Cricket in COVID-19 era: Shane Getkate and Ireland ease back into training

Ireland's Shane Getkate prepares to bowl a delivery. Picture Credits: Cricket Ireland
Ireland's Shane Getkate prepares to bowl a delivery. Picture Credits: Cricket Ireland

Ireland’s home summer received a major boost after the players were allowed to resume training on June 8th but it comes after the disappointment of having missed out on the opportunity to play major cricketing heavyweights- and with that the opportunity to cause a few upsets along the way.

After their tour to Zimbabwe in April was canned in wake of the pandemic, Cricket Ireland was forced to postpone hosting Bangladesh, Pakistan and New Zealand in various capacities. With uncertainty looming over the T20 World Cup in October, for which Ireland has qualified, the focus is back on preparing for one-day cricket.

Due to lockdown restrictions in Ireland, the training pool consisting of 30 players has been split into three sub-groups training in Dublin, Belfast and Bready (North Western Ireland).

In an exclusive chat with Sportskeeda, Irish International Shane Getkate, capped 18 times since February 2019, explains what it is like to be back training in tough times.

“Yeah it’s been great to be back training. We started back last Monday, building it up slowly. There’s quite a strict timetable with different zones (nets). There’s a batting session, bowling session and a fielding & fitness session. Mainly it is one-to-one coaching (one player, one coach) at the moment,” he said.

Getkate is currently training at the Cricket Ireland High Performance Center in Dublin. Before and after every training session, the players have to conform to strict hygiene protocols laid down by Cricket Ireland.

“We do a questionnaire before going to a training session,” explains Getkate. “It’s just filling questions about COVID-19 like ‘do you have any symptoms’ or ‘have you been in contact with anyone having COVID-19’.”

“When we arrive at the ground, there’s a COVID Safety officer who takes our temperature straight away and it has to be under 38 degrees for us to be able to train. Then one at a time, we have to wash our hands with hot water and cold water mixed together. We sterilise our hands and wipe down all our kits.

“Once we are done (training), we wipe down all the balls we have used, stumps and our equipment with alcohol wipes. It does take some time but after a couple of sessions, we’ve got the hang of it,” he further added.

Ireland slowly get back into the groove

Ireland’s last assignment was against Afghanistan in Greater Noida in March. While the Afghans clinched the T20I series 2-1, Ireland won the third game off a last-ball six in a thrilling Super Over. With no cricket since, the players are easing into the outdoor sessions not risking any injuries.

“It took a few sessions for the body to get used to bowling. You can do a lot of running and fitness but here you are putting a different kind of load on your body. Initially started off with 5-6 steps, building easily with half a run-up and on Monday (this week) we went for a full run-up. So we are just building up as slowly as possible to make sure we are not picking up any niggles or injuries,” said Getkate.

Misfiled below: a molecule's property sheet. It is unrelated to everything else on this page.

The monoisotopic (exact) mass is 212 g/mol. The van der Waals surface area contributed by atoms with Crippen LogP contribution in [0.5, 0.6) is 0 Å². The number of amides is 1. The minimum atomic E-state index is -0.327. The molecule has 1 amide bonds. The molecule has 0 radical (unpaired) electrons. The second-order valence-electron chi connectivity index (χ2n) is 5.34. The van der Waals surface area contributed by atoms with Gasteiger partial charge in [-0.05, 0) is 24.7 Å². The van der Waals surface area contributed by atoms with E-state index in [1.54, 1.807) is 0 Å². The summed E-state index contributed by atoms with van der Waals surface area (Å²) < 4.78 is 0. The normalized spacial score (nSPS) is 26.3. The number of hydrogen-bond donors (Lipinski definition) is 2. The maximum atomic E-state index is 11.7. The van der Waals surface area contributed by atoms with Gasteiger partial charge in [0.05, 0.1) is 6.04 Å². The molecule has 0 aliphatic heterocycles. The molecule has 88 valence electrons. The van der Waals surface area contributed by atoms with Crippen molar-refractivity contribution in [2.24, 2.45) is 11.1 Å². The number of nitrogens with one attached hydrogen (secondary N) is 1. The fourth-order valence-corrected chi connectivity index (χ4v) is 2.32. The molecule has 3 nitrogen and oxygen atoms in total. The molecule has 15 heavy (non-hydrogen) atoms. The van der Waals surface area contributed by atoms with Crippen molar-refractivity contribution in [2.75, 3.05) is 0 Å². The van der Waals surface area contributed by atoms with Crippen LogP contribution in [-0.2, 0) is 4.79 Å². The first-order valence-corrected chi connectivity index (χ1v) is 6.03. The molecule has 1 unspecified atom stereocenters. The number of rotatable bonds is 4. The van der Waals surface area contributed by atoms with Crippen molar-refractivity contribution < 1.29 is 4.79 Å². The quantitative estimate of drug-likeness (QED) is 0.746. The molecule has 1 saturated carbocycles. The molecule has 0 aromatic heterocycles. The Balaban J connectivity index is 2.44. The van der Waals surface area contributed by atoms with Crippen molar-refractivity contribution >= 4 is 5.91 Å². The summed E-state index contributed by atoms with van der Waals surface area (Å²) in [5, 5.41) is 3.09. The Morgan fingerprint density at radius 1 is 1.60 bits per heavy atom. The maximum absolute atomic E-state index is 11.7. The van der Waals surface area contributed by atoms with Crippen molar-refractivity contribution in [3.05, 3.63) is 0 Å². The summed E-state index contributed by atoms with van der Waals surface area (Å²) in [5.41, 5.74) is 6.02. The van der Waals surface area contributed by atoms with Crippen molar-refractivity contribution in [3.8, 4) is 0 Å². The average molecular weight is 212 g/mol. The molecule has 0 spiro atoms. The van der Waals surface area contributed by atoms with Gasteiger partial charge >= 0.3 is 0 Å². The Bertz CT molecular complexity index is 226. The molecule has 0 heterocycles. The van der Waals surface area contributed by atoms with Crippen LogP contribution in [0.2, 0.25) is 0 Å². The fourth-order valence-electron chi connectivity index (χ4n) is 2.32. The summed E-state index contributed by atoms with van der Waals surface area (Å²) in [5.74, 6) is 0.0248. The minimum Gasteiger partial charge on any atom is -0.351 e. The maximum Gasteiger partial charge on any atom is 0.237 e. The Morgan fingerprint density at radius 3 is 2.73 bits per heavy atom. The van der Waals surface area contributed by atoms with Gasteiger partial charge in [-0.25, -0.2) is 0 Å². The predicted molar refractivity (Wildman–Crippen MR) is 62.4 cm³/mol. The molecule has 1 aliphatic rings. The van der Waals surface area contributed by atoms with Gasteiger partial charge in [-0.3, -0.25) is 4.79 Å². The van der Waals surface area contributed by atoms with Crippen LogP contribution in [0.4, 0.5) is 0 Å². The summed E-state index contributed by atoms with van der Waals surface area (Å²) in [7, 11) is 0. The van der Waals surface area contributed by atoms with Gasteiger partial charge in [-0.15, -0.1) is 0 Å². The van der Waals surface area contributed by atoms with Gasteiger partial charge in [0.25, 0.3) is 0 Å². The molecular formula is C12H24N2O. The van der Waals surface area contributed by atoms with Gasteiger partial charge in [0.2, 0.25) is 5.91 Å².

Gradually building up the intensity, an ideal week nowadays consists of gym sessions thrice a week alongside three skill sessions with Wednesday and the weekends off. Previously during the lockdown, Getkate trained six times a week as part of a fitness program designed by the strength and conditioning coach Brendan Connor.

The program consisted of three strength sessions and three running sessions for all players. Getkate believes living near the beach in North Dublin came in handy for the running sessions and doubled up his fitness sessions with general workouts using resistance bands.

On the international front, Ireland are currently preparing for three ODIs against England at the Ageas Bowl in July but the series is subject to approval from both the governments. Tentatively, Ireland are expected to arrive in Southampton on July 16th and serve a 14-day quarantine and training period before their first ODI on July 30th. The remaining two ODIs are scheduled for August 1st and 3rd.

With Ireland having active cases of the virus in excess of 25 thousand, the domestic Inter-Provincial tournaments across all formats have been postponed with no date to reschedule in sight. After the curtain-raiser at Waringstown, Getkate would have been well into his fourth 50-over game of the season for the Northern Knights- barring his international commitments.

However, the 28-year-old all-rounder had a relatively busier time indoors as he completed an online course in personal training and nutrition course alongside finishing off Level 3 Admin work as part of his coaching certification.

Getkate has been involved in coaching since the age of 16 at club level but having recently formed his own coaching venture, SG Coaching, his key focus in the lockdown remained on building a suitable social media platform in order to substitute outdoor coaching.

“I added some online coaching helping young guys with training drills in the back garden. It is frustrating for them as well not playing cricket. So I helped them with what they have and what they would like to work on through video analysis and live gym sessions”, he said.

“I have been coaching for the last ten years. It is something I really enjoy, helping cricketers reach their full potential by imparting my knowledge. It is definitely something I would like to carry on doing after my career playing cricket,” he concluded.

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Edited by S Chowdhury
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